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The western star. (Westfield, N.Y.) 1826-1828, June 08, 1827, Image 2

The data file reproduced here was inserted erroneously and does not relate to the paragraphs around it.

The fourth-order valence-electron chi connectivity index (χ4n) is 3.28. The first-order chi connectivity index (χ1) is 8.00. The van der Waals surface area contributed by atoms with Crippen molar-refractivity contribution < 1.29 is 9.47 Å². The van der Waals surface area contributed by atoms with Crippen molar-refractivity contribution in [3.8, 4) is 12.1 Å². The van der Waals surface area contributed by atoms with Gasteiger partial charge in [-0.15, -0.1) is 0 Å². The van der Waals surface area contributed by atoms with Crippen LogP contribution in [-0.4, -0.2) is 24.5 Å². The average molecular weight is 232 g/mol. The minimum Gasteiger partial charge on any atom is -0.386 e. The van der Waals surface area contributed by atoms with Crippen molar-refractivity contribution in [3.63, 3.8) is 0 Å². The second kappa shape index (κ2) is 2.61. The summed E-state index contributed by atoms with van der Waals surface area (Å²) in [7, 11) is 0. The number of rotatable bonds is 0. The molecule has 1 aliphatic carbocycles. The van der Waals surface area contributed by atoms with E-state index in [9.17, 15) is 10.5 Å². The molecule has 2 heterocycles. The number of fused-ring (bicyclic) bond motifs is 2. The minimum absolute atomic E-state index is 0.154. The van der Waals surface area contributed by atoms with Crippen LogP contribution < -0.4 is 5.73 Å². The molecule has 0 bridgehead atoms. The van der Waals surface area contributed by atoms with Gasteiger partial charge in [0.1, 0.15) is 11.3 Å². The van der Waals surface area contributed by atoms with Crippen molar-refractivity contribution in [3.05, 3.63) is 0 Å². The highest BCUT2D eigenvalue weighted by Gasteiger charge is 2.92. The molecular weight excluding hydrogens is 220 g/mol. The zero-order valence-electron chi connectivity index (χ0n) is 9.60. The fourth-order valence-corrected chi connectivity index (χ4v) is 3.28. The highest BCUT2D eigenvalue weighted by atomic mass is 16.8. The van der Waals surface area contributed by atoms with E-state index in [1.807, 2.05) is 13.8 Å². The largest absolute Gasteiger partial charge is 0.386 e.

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<c >(W$> Interesting from ike \4rctick Land Expedition. The editor of the Detroit Gas. has received a letter from Saut de St. Marie dated April 29,th informing that des- patches had*een received there from the expedition under the direction of Captain Franklin. \ When the bearer left Fort Franklin, in October, the mem- bers of the party were in fine health, and greatly exhilerated by the success with which their enterprise had been crowned during the preceding summer. They have established the fact of the continuity of Water communication from the mouth of the Coppermine to WKenzie river, and from thence have pushed their examinations as far as one hundred and forty nine degrees and thirty eight minutes of west longitude. At this point, they were compelled by the destiny of the fog, to relinquish the design of proceeding to the Pacifick Ocean by Jay Cape. The botanist, during the absence of the exploring par- ty from thh Fort, has been engaged in investigating the vegetable productions of the Taskatochawin country. \ We may calculate thai the reading world will bfc gratified with a view of the details of his expedition early in the coming year, as ]\lr F.and his associates are looked for here in July. From in- telligence that is to be relied on, we feel A couple of boys in Batah Rouge i Commodore Forler.— The spin » were sporting with pistols, supposed to operations of this officer have, p be unloaded ; but on one of them snap- terrible annoying to the comme ping that which he held in his hand, it Spain, and threaten the utter a n «\ 1 \ d - went off, the charge lodged in the bosom tion of that part of it carried on oy a« of his companion, and killed him !— with Cuba. It is gratifying, also, 10 Playing with fire arms is the most ab- those who take an interest in nis mr- snrd, and as it frequently proves, the tunes and fame, that the Mexican gov- most dangerous of all diversions. It is ernment fully appreciate the importance strange that even children should ever of his services. But it is nevertheless engage in it. 1 a question of serious concern to trie === United States, whether his stay and his n •, J c, , r> TI?-. — attitude at Key West, are consistent United States Oranges. —This ex-i a \' - T 'u nil i,i he allow- 11 . e •. r -A • i i •„ <i,<. with what becomes, or should oe an * cellent fruit finds a congenial soil in the . ._ , ,,. territory of Florida. It is com that upwards of fifteen hundred thou- j£=\£^5^* manner which sand oranges are gathered every year g , A ^ ^ at St. Augustine. Many of the trees, | properly be considered (says Mr.Wh.te,, the Florida delegate |» J^.^ 7JF l£ > neulralily of its character. We do not profess to be very deeply skilled in these matters, and have not leisure nor convenience to consult Puffendorf and Vattel on Uie present occasion; but it does seem to us that Commodore Porter has made himself as completely at home at Key 'nntPrf i ed to, a belligerent in a neutral port, and thoii- i whether, if his rendezvous there is much in Congress,) bearing 4000 oranges, are believed to be 120 years old. The lemon, citron, lime and olive, thrive equally well. From the Nat. Observer. Extract of a letter from an officer of the Mexican squadron, dated on board | yyVst as ne cou id tb/at Vera Cruz, Al- the \ Libertad, April 20, 1827 s—It is really amusing to read the various news- paper accounts of the operations of our quadron. People a thousand miles off, You may be satisfied that we Mave not been idle, when I inform you that not-1 j authorized to say, that they will be spar- ^-lthstanuirin the blockade of Labordc ' ed those lessons of human endurance which detracted so much from the plea- sure their former narrative afforded, and which, in the first enterprise, were no less attributable to their own improvi dence, than to the cupidity of the tnen rival Fur Companies.\— Statesman. 0 I J Interesting Reticle. —The Greenes- ville, (S. C\) Spectator, mentions that Mr. James If. Randolph, of that place has now in his possession a Gold Ring, lately found by a farmer while plough- ing a part of the ground where the bat- tle of the Cowpens was fought It was lying among some wasted fragments of human bones. It was bent in a man- ner which, it is said, could only have been effected by considerable violence. The farmer sold* it to a gentleman in >he.neighbourhood, from whom Mr. R. has procured -it. The ring is plain but massive, and calculated to fit upon the third finger of a common sized hand. Oh the'interiour .surface, the following inscription is leg- ible : \ This and the giver aie yours forever, 1722.\ The letters are large dnd deeply cut, but seem to have been eugiaven by one who was not an artist ft is stated that Mr. Randolph would be happy to restore it to the owner ; but there is little probability that he yet is numbered among the living. At any rate, the person to whom it was origin- ally given, as an emblem of tenner and devoted affection, and also the affection- ate giver, can no longer b<- in existence— \ they are gone, and their eyes are clos- ed forever !\ Should any descendant remain, the present paragraph may nut reach his eye ; or, he may not possess the means of identifying, to himself, much less of establishing the identity to others, of this small but precious me- mento of ancestral fondness and fidel- ity. There is something quite touching in a relick of « date and character like this. The mind, even without being especially given to poetical fancies, cannot but ruminate for a moment on the associations which hover round and cling to it. Common discoveries of the buried remains of old, ure vstsatfc merely as illustrations of publick histo- ry, and have therefore no claim to more than bare historical interest; but this refers back to private personages, their fortunes and vicissitudes, and touches the sensitive chord of individual sym- pathy. It speaks of youlh, and beauty, and love and hope ; perhaps consurn mated by the *• tie connubial,\ or per- haps by disappointment ; ended, at any rate, by separation—the substitution of the clangor of arms fir the accents of tenderness, breathed in the sweet tran- quillity of home—and finally by death, without sepulture^ on the battle field. A volume of incidents to fill r»p this outline, force themselves upon the im- agination : And, though we are apt to look upon the ages that have rolled 4>y us, only in the dull aggregate, and •then but with reference to their cabinets and armies—yet they have been like the time present, made up of details as melancholy as the faint picture we have drawn.— lb. Surgical. —Strawberries are said to be very useful in removing tartar from the teeth* when eaten in considerable quantities, and also to dissolve calculi. (They are also very good for what is familiarly called a \ sweet tooth ;\ and we fancy the author of the prescription, labours under the afiliction of that kind. He certainly understands his P's and Q's. We shall next be told, that ice cream is very successful us an anti-ca- lorick, that fruit die is a never failing we have sent out small erasers at plea- sure, and could, whenever we pleased, go out ourselves. The prises wc have captured and destroyed amount in num- ber to twenty-one, some of them very valuable. \ A brig wortii $150,000 was c^ip tured by the Bravo a few daj s since, and has been despatched to Vera Crus. She was from Cadiz, laden with dry goods, and is called the Joven Marie, or Young Maria. The Bravo had an- other prize in company, a very fast sailor. We have also taken upwards of 200 prisoners. 1 regret to say that we have not been able to negotiate an exchange, and have therefore been un- der the necessity of sending many of them to Vera Cruz. Vives has acted with very little regard to the interests of the Island as many of the piisoners and captains of coasting vessels, and their places cannot be easily filled.— They have taken a lieutenant and mid- shipman of ours, with a boats crew of ten men. They were risen upon by the prisoners they had taken (33 in number, and among them six captains) and taken to Havana, where they are treated well. We carry on a most an- noying system of warfare ; we enter their rivers and harbours, burn their vessels at their anchorage, land, march into the country, and play them all sorts of pranks. The Spaniards do not know what the deuce to make of it, and are getting exceedingly alarmed. They know not where it will end. I am told that great dissatisfaction exists with regard to La- borde, who has actually done nothing but remain off this harbour with a fore* so very soperiour that it would have been folly in us in the extreme to have hazarded an action. Besides it dctes not accord with the views of Govern- ment or our own to do so at present except with considerable advantage.. The Mexican government is highly planaed with ail our operations, and oof^Commodore has received compli- ments and assurances without number, and what is more, whatever funds he may think proper to draw or send for, and unlimited power over the ete*acma of the Navy. attempt to know and explain every thing. The fact is, that we on board onh know that an order has been issu ed \when that order has been executed. \\ c aiK j £ s j lort ( j iat Key West,'to all intents and purposes, constitutes his lead quarters. The suspicion can bald- ly be avoided—and Spain will no doubt adopt the belief—that had Laborde ta- ken die name freedoms, our authorities would have promptly interfered. The interest which the affair assumes, uiises not alone from the injustice committed, but from a view of consequences—'.lie most immediag of which would be, an attack by Laborde on Potter in the harbour itself. Should he take such a step, out light to complain would be ex- ceedingly dubious. Colombia. —Mr. Cockburn, the En- glish minister, has arrived at Laguayra. It is not stated whether Congress has ac- cepted Bolivar's resignation as Presi- dent. Mendosa, who had been banish ed by Paes, has been reinstated by Bol- ivar as intendaut of Caracas. —nan— Extract of a letter from Laguira, Mai/ 7-—''Bolivar proceeds '.rub order to take the aims from the Creoles and negroes, and place them in the publick stoies. This measure it is expected will leave a good effect in restoiiug con on a spot commanding a fine view of the great cataract. A gas is continu- al issuing from the water when it raises which is readily *»'« d \ Iih » h r e blaze of a candle; undoubtedly, car- bonick acid gas. The water h -s been subjected to an analysis, by a scent.f- ick gentleman of New York, and found to contain sulphurick acid, combined with lime; tnuriatick acid, with mag- nesia, forming sulphates and muriates of the above articles. The spring will probably soon be prepared for the ac- commodation of such as may wish to visit it. And will from the well known valuable medicinal properties of its in- gredients, prove a valuable auxiliary in the cure of diseases for which min- eral waters are much celebrated. In several cases of a dyspeptick nature, relief has been obtained by the use ot these waters—and iheir efficacy has been tested in cases of cutaneous erup- tions. . . The discovery of this spring, if its waters possess the valuable qualities attributed to them, is an acquisition which will servu to enhance the attrac- tions of a spot where nature seems to have been lavish of her gifts. In the midst of the sublime scenery which sur- rounds the mighty cataract, it may have nd provement in g,in ioclts which has yet I * invented; and wc havens littlehesitation believing tl at the said t)avis is the solo a '° onlv inventor of such improvement TVi ' villc, June 1, 1827. ' ' - v WILLIAM PEACOCK T. A. OSBORNE, GEO. T. CAMP GEO. MGUNlGLE JOHN DEXTER, ' M. PHEXnEROAST JEDIDIAM TRACY ' A. POTTER, ELISIIA EOSTER Friend Erisbee cails us an Ishmnclitc—A congenial souls delight in each ether's sw' - ety, why can't two Ishmaclites be friends > Come, come, friend fc'rLbec, since our &. positions are so much alike, let us & j l0 , .i our pens and be Ishmaclites together. Kern-York Prirts.— ASHES, Pots CC a ; Pearl, 91 25 a 92 r,0. CLOVER SEED—10a 12. FLOUR— WHEAT- varado, or any other Mexican harbour, | and that it should be incumbent on us not to permit him, nor any other com- mander, so to demean himself. We are told on all hands that his slay is volun- j pleased a bountilul Providence, to place tary; that he can escape; that his | a fountain of \ healing waters. cruisers depart and rettn n at their pleas- a !> BlFEE—tnen n I libl II 50 a prime, CHEESE—fi 12 a 10. western 1 75 western, 93 a 1 _ blj 8 50 a 9 50 ; prime i K 6 37. BUTTER-f.rkin, N.Y. £«. i. 1 A HI)- 7 ,, •; 1-2. P()KK-_ nif . S3) 25 a 7 5ft*-. FRIDAY, JUNE 8, 1827. From the Pcnsacola Gazette, lUay 4. Front Com. Po.rter. —We are infor- med that a gentleman recently from Havana, has btought the information that Com. Porter has issued orders to his cruizcrs to capture every vessel containing merchandise bound for Cu- ba, and that in compliance with these orders he has destroyed nearly all the coasting fade of that Island, and that none escape them,except the fishermen, who by the express directions of the Commodore are not molested. The gentleman farther states that Commo- dore Porter made a requisition on the Mexican Government for $30,000 and that in reply he received authority to draw for $60,000, and information that his drafts for any amount would be honoured. On which he drew for the $G0,000; which drafts were actu- ally negotiated in Havana. We are farther infoimed that the Lt. Commandant of one of the cruizers (the Bravo) which had been captured by the Spaniards, having been imprisoned in Havana, Com. Porter wrote to the commander, that if he was not releas- ed on his parole, within 12 hours after the receipt of his communication, and treated as a prisoner of his rank was entitled to expect, that he (Com. Por- ter) would retaliate on every Spanish officer who might fall into his hands— that the lieutenant was accordingly re D11. FRANKLIN was once appointed by a deputation from a number of the Amwi- caa colonics, previous to the revolution, to draft articles of confederation, which should meet the views of the crown, on the one side, and thr people of the colonies on the other. I le could not have had afll-grcater evidence of the correctness of hisTudg-ement, and that lie had performed the tualTas^ipned him with ability and impartiality, man the result gave ban:—On the one hand, the king- rejected the instrument on the ground that it en-, croaebed upon the prerogatives of the crown —and on the other, the people of the colo- nies rejected it, because it gave too much •lower to the king, and encroached upon their liberties! ! Such has been our lot, in the course we have taken in relation to the Morgan affair—On tne one side, some have discontinued their papers, and others have threatened to do so, because tbej say we are opposed to masonry—\ too much Morgan ;\ on the other hand, several have discontinued their papers, and others are dissatisfied, be- fidence, and after the present difficulty canoe they say we have not published u c- experienced in the Custom House is o- oongfa about Morgan!:' Wc have endea- ver, which is entirely owing to the practice of persons here neglecting to honour their Custom House Bonds for duties, some of \which have been lying over for a long time, tiade mast revive, as the present regulation in the Custom House will prevent that abuse in future. Canada. — It is said that the recent troubles in Canada are becoming tran- quilized. It is not unlikely that they were originally exaggerated by the waimth of partisan papers. A gentleman who lately left Bangor, (Maine,) informs tha editor of the Provi- dence American, that a man believed to be Capt. Morgan had been seen in that place. He went into a couple of print- ing offices and made inquiries relative to the publication of his travels in Canada, which he intended to put to press, but without giving his name. Some person by whom he appeared to be recognized, addressed him as .Morgan—but he did not answer to the name. The story that Morgan was in the village got wind, and a ntimuei uf persons collect rowed] to treat the subject with impartiality —on the one hand, to give all the important facts, with snch comments as the nature of the case seemed to demand, without the hope of favour or the fear of offending—and on the other, to refrain from publishing such passionate appeals as arc only calculated to increase the excitement and sever the bonds of society, without doing an}' essential ser- vice to the cause of inquiry. As to engaging in a 'crusade\ against masonry, none need expect us to be so foolish—there are papers published, professedly in opposition to ma- sonry, which dose their readers from week to week with fiom six to thirteen columns of windy and feverish declamation upon the subject, and those who are desirous of read- ing such matter had better take them. As for suppressing any material facts in rela- tion to such a daring outrage as the oue sr; question, or withholding a proper expression of indignation at such a transaction, on every Mutable occasion, none need expect us to be so desti'iutc of moral sensibility. There are papers, whose object seems to be to palliate, if not to justify the conduct of the pcrpetra- ed together, upon which the supposed l ° rS oftbis ^ deed ' to tlec< ' ivc the publidi Moigan fled to the woods. When the >v propagating falsehood, and treat the in- gentleman referred to, left Banero-. Bar- i Ji S nant fceBnga of the people with ridicule corrective of the headache, or that cor- i leased, and a gentleman who is now dial and macaroni, are advantageously ; here, dined with him at the house of an substituted for stomachick bitters.)—16. American merchant in II uvana. ties were in search of the fugitive. These, says the editor, are the facts ; but whether the person suspected was the real Morgan or not, we have no more means of judging than our readers. We give the story precisely as told to us. This is the half dozenth time that somebody has been invested with the honours of the Captain and dogged ac- cordingly ; but whether it be done in jest or earnest, it must be rather a bore to the unfortunate party concerned.— N. Y. Statesman. [How easy a matter would it be for a per- son desirous of raising such a story, to per- sonate Morgan, in the manucr described ?] The Canandaigua Repository of May 23, says: \ It was stated in our last, that young Williams, before he abscon- ded, acknowledged that he committed the mail theft, charged upon him. This is incorrect; he denied it, and the mon- ey he gave up he said he received from his father.\ From the Lockport Observatory. NIAGARA MINERAL SPRING. We are indebted to the politeness of a professional gentleman at the Falls, for some additional particulars relative to the Mineral Spring lately discovered near that place. It it situated a mile and a half below the Falls, on the farm of Mr. Child, a fq\\ rods from the river, } and contempt—All who wish to read such matter can take them. NEW PERCUSSION GUN LOCK — We have examined a gun lock invented by M. C Davis, of Mayville, and cheerfully concur in the sentiments expressed in the testimonial published below. This lock is very simple in its construction, and will not cost over twenty-five cents'. The whole lock is concealed in the stock near the breach, and -'the power is applied by the action of a spring forcing a small tapering rod, about two inches long, into a hole in the breach of of the barrel, where the priming is deposited from a hole at the lop; and the whole of the machinery confined within the stock, with the exception of one main and one hair spring, consists of but two pieces, and those so fastened together as to form a pivot or el- bow.\ The inventor has made application for a patent. It is proper to state, without saying any thing as to the relative merits of cither, that this lock is constructed upon a principle entirely different from the one re- ccntly-invented by Mr. Hart, of Frcdonia. Wo, the undersigned, having examined a newly invented percussion gun lock, by MarveljC. Davis, of Mayville, Chautauque TO THE rURLlCK. Soon after the abduction of Capt. Morgan, his inhuman and blood thirsty persecutors fabiicated and pin in circu- L.tion a vaiiety of stories representing him as a base profligate and abandoned villain—for the purpose, no doubt, of stifling publick sympathy, and allaying the excitement, which, at that time, were but faintly manifested in his behalf.— Among other infamous falsehoods thus administered In poison publick senti- ment, was one, which, while it threw a dark shade over his charartcr, stabbed the reputation of his unfortunate wife to the heart. « This was the unkind- est cut of all.\ Not satisfied with niur- dering the husband of her ycuth ; tho companion of her bosom ;\ the lather of her infant children ; they resolved to sacrifice her fair fame which is dear- er to her than life. And this too at a moment when her heart wns bleeding at every pore; when her feelings had been lacerated and torn by one ef the most digressing bereavements that was ever ^Bifed.upon any human being.— They repiesented (bat she bad lived with Morgan in the most disgraceful intima- cy without ever having been regularly married to him. They never dared to whisper so infamous a falsehood in this place or any other where she was known. But nun residing in this village who make some pretensions to the character of gentlemen, when travelling the coun- try, and among strangers have repeat- ed this story and added the sanction of their word for its truth. The obvious tendency of this was to suspend all charitable donations, upon which alone, Mrs. Morgan, however repugnant to her feelings is at present compelled to subsist. Mrs. Morgan informed me she was regularly married by the Rev. Thomas Colley of Virginia, ai d requested me to write him, and if possible procure from htm his affidavit of the fact. I aceor- drtfely wrote him and have just received anfanswer which must be satisfactory to all except the cold blooded and wan- ton assassins of her unsullied character. Below \13 an affidavit of Mr. Colley du- ly taken and attested, with a copy of the licence to perform the marriage cer- emony, el'c together with his letter ad- dressed to me. T. ITTC1I. Batavia May 00, lfS27. STAT F. O r X IB G1M A. \ 11 iiJiingtcn county, to wit: \ This day personally appeared Thomas <~o!- lev, before us, Joseph ('. Tnggarul Peter J« Branch, two of the Commonwealth's Justi- ces of the Peace for said county, «!,oisa Minister of the Gospel of the Baptist deaaai- ination. and legally authorised to celebrate the rights of matrimony, and upon his t^udi deposctb and saith—That on the 7th day of October, 1C19, be solemnized the rights of matrimony between William Morgan aoi Lncinda Pendleton, in pursuance of a license granted by the clerk of ihe county com tot said county, which is in the words following: Washington county to nil: These are to licence and permit you to join together in the holy state of matrinsonv William Morgan and Lucinda Pendleton, according to the form and customs of JOBT church. And for so doing this shall be your sufficient warrant. Given under my hand this 7th day of Oc tober, UilP. JACOB LYNCH, D.C. Sworn to before us this 13th day of ApriL 1827. Given under our hands and seals this day and date above written. JOS. C. TRIGG [1 - «•] PETES J. BRANCH. [1 •• s j Mr. Timothy Fitch, Yours of ihe 14th of April is now befcw me—and in obedience thereto 1 forward you the subjoined affidavit. I have been acquaint- ed with Lncinda Morgan, the subject oi this correspondence from her birth to her mar- riage. y»nd as far as 1 have known or heard. her character has been unexceptionable.^ Her father is now living in the county of Russell in this state, who would be glad t<j hear from her. THOMAS COLLEY, April 14, 1827. Wfpban v MineralSpring.-This spring Sited daily bv large numbers of peo- ounty, a selt-taught rnechamck, have no , p l e w |, 0 a |i express lheir satis f ac tion at the medicinal qualities of the water.— Yesterday morning it was calculated that ont thousand persons visited it be- fore breakfast. Supposing that each person drank four glasses, which H hesitation in recommending it to the publick, as being the most simple and cheap in its construction, and occupying a smaller space than any other lock now in use. It is like- wiseof certain water proof, and of sure tire. It is in our opinion the most valuable im-